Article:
Where would you begin in shaping an answer?  In five-year-old language it would have to include the self-giving of Jesus in his ministry of word and action that reached its climax on the cross, where lifted up from the earth he is drawing us all in friendship to himself.  In time (for Eanna does not easily let go of a question that intrigues him) our answer would extend to the whole context of the salvation story.   The Exodus journey of God’s chosen people from slavery to freedom, sustained by the heavenly manna, was a key experience in that story.  Moses was urgent with them: Remember…Never forget…  We would need to speak about the One whom Jesus knew and revealed as Father, living and life-giving, so that the friends who eat Jesus draw life from the Father as life’s source.  And a complete answer to Eanna’s question would, in time, need to address – as Paul did for his friends in Corinth – the implications that eating Jesus’ flesh and drinking Jesus’ blood hold for our behaviour from day to day.  As the footwashing story in John’s gospel makes clear, Jesus’ command: ‘Do this in memory of me’ refers not only to the ritual supper but also to deep love and service in action.

Our recently published National Directory for Catechesis Share the Good News, is clear that bringing faith to full growth necessitates continuing faith development through all of life.  The annual celebration of the feast that we call Corpus Christi, with the popular devotions that have become part of its tradition, is one of the ways that we honour our need to continually sustain and develop our Eucharistic faith through our adult years.  The forthcoming International Eucharistic Congress, with its catechetical programme organised around the themes of gathering, hearing God’s Word, sharing the Bread of Life and being sent into the world of our times offers us a unique opportunity to grow into a full, adult answer to Eanna’s wonderful question about why the friends of Jesus want to eat him.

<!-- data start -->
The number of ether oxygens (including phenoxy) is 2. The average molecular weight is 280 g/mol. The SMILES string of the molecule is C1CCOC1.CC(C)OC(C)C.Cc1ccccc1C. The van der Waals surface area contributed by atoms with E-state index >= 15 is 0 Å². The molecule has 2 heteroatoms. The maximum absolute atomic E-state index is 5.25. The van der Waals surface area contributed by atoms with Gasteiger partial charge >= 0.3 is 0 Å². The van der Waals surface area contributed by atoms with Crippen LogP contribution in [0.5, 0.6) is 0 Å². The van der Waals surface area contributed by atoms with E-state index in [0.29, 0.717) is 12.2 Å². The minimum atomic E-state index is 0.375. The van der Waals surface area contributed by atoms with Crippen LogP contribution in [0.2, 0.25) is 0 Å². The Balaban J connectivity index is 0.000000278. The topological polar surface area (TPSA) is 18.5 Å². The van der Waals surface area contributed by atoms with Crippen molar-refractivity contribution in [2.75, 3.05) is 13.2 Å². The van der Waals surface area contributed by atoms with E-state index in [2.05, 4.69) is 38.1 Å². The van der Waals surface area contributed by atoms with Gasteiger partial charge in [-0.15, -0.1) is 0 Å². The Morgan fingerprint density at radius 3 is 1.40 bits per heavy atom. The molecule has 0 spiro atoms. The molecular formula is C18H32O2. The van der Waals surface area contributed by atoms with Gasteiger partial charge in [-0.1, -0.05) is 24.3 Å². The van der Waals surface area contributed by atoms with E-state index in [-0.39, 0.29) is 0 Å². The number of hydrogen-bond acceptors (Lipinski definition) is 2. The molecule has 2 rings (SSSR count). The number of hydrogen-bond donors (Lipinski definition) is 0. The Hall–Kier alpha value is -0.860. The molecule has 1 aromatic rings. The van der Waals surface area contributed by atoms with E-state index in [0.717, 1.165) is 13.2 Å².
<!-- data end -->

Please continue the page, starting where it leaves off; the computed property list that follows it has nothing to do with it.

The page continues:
To paraphrase Eliot’s words, Eanna asked ‘better than he knew and beyond his understanding.’  May God’s Spirit guide us in our on-going reflection on our experience of the mystery of the Eucharist, so that, far from missing its meaning, it may be ever more clearly revealed in our daily lives.

Prayer of the Faithful

Now that we have heard God’s Word and proclaimed our faith, we pray with one mind and heart for what we need to live as God’s people

1. Pope Benedict, for our bishop (N) and for the priests on whose ministry we depend for the Eucharist – that their faith may be strengthened and that they may be faithful witnesses to your living presence among us. Lord hear us.

2. For all who are baptised – that, though we are many, we may become one body through our sharing in the Eucharist.  Lord hear us

3. For all who are confirmed – that the Spirit of Jesus may continue to give us the various gifts we need for the various kinds of service to which we are called in the community of the Church. Lord hear us.

4. For married people – that their faithful love for one another may be a visible sign of the love of God and an inspiration to their children and to their neighbours. Lord hear us.

5. For all who are sick – that the spirit of Jesus may come upon them with His healing and that they may always be at the heart of our communion and of our community.

6. For all who have died – that, in communion with all the saints, they may take their places at the table in the kingdom of heaven.

Father, hear the prayers which we make, inspired by your Holy Spirit, and grant what we need through Christ our Lord. Amen.